• Tom R

    LexCro and others, about leviathan in Ps.74, Is.27,and Job 41 this looks like the chaoskampf with God as victor but I always think of Ps.104 at the mention of leviathan. The representation of chaos turns out to be a creature God made to play in the sea.

  • RJS


    Great comment. Although “statement of opinion” in your second to last paragraph may bring the wrong association for some.

    I don’t think Job is a statement of opinion by someone who finally realizes the truth any more than I think Isaiah is a statement of opinion by some one who sees or The Parable of The Good Samaritan is a statement of opinion by Jesus who finally gets it. This kind of statement seems to ignore the guidance of the Spirit in both the writing and the canonization process. The book of Job as part of the wisdom literature of the Old Testament is a powerful book – and it is wisdom literature not historical reporting.

  • DRT

    Meri’s point that ” And do it simply because it’s the right thing to do whether it results in personal gain or not.” is one of the things the soterian gospel ruins. It seems that the soterian gospel says we are to follow Jesus because he will save us, because we will be rewarded. While I believe that we will, after all following the true King and Lord is likely to result in good things, I believe that misses the point.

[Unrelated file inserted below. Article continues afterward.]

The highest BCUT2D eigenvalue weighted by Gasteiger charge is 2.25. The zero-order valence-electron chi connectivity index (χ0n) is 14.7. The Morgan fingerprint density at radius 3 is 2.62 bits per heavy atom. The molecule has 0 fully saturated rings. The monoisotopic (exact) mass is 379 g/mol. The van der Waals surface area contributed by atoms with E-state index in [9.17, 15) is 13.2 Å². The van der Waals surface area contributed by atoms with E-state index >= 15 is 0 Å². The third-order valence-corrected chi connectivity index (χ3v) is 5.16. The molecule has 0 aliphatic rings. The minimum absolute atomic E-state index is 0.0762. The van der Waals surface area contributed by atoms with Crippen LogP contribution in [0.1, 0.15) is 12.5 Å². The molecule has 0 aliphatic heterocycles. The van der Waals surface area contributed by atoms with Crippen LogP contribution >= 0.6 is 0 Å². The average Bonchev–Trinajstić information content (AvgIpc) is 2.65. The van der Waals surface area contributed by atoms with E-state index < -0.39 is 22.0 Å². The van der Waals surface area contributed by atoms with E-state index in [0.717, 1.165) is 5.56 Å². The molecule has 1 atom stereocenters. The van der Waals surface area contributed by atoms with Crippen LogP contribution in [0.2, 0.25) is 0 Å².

And what if the following results in good things for others and not for us?

    I struggle with this whole if we are going to get rewarded then can we actually follow out of it being the right thing to do. Being rewarded with eternal life for following is a there no matter what.

  • CGC

    Hi RJS and all,
    Yes, we do like Rabbit trails 😉 I can’t speak for others but Job undoes me. I don’t even come close to having the faith and perseverance that Job has. I mean, what does Job do after he loses everything? He worships God. I don’t know how many Christians would do that today? Job is so far ahead of us in many ways from my perspective. And RJS, yes, Job is wisdom literature. We should more be comparing it with books like Ecclesiastes and Song of Solomon rather than First or Second Chronicles.